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December 27, 2000

The Ethics of Embryonic Stem Cells—Now and Forever, Cells Without End

Author Affiliations

Author Affiliations: Center for Biomedical Ethics, School of Medicine, Case Western Reserve University, Cleveland, Ohio (Dr Juengst); Department of Medicine, Michigan State University College of Human Medicine, East Lansing (Dr Fossel).


Controversies Section Editor: Phil B. Fontanarosa, MD, Executive Deputy Editor.

JAMA. 2000;284(24):3180-3184. doi:10.1001/jama.284.24.3180

Surely every medicine is an innovation, and he that will not apply new remedies, must expect new evils. —Francis Bacon (1561-1626)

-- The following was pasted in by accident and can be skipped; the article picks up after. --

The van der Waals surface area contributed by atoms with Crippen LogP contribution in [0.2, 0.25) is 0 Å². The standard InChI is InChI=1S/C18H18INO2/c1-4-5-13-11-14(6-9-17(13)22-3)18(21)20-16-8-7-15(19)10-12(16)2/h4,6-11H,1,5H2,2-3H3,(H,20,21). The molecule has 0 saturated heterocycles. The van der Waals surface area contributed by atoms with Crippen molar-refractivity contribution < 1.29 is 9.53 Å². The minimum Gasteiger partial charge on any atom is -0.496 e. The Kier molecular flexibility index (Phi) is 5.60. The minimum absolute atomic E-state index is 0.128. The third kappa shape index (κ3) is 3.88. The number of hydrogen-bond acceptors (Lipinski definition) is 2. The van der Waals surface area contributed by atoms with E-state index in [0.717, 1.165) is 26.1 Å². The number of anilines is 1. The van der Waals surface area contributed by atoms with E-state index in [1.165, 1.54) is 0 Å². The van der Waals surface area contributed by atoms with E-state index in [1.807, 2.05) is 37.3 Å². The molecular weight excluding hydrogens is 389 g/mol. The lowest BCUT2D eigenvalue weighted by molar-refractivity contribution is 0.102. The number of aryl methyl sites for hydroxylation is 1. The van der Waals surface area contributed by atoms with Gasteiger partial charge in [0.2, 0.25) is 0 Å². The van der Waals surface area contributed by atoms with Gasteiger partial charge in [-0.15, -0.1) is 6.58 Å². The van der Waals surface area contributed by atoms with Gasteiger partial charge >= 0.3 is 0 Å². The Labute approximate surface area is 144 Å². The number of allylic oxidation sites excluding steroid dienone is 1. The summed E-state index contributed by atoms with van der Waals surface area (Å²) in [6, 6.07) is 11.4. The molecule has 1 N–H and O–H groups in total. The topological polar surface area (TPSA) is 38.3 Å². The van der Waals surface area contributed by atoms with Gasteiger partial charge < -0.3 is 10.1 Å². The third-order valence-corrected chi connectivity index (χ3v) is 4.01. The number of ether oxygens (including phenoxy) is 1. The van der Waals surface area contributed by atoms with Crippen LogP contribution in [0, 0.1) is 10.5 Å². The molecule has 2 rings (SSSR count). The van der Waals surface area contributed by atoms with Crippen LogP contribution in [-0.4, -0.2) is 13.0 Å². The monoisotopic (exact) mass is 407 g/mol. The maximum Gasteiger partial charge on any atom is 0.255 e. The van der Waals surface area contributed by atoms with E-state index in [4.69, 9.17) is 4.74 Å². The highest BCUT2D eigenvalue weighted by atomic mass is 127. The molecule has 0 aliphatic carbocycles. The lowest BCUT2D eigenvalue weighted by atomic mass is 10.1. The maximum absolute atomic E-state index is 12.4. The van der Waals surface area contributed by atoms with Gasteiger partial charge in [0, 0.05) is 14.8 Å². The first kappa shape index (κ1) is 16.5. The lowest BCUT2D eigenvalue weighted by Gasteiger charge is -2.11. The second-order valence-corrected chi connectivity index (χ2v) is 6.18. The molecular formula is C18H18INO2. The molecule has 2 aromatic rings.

The promise and potential of human embryonic stem cell research evoke profound clinical enthusiasm1-3; the embryonic human origins of such cells warrants an equally profound ethical concern. The ethical issues are not primarily matters of scientific fact nor of political belief. Consequently, these issues cannot adequately be addressed simply by reference to the biology of embryonic stem cells or the contemporary political context of stem cell research. To successfully make the case for developing the therapeutic potential of human embryonic stem cells, the biomedical community must engage these issues as genuine questions of morality and social policy. Just as an accurate understanding of stem cell biology is crucial to sound policy making, an accurate appraisal of the substantive and inseparable ethical issues is equally crucial. The biomedical community and society as a whole can answer these questions and justify the clinical promise of embryonic stem cell research but only by paying serious attention to the legitimate ethical issues.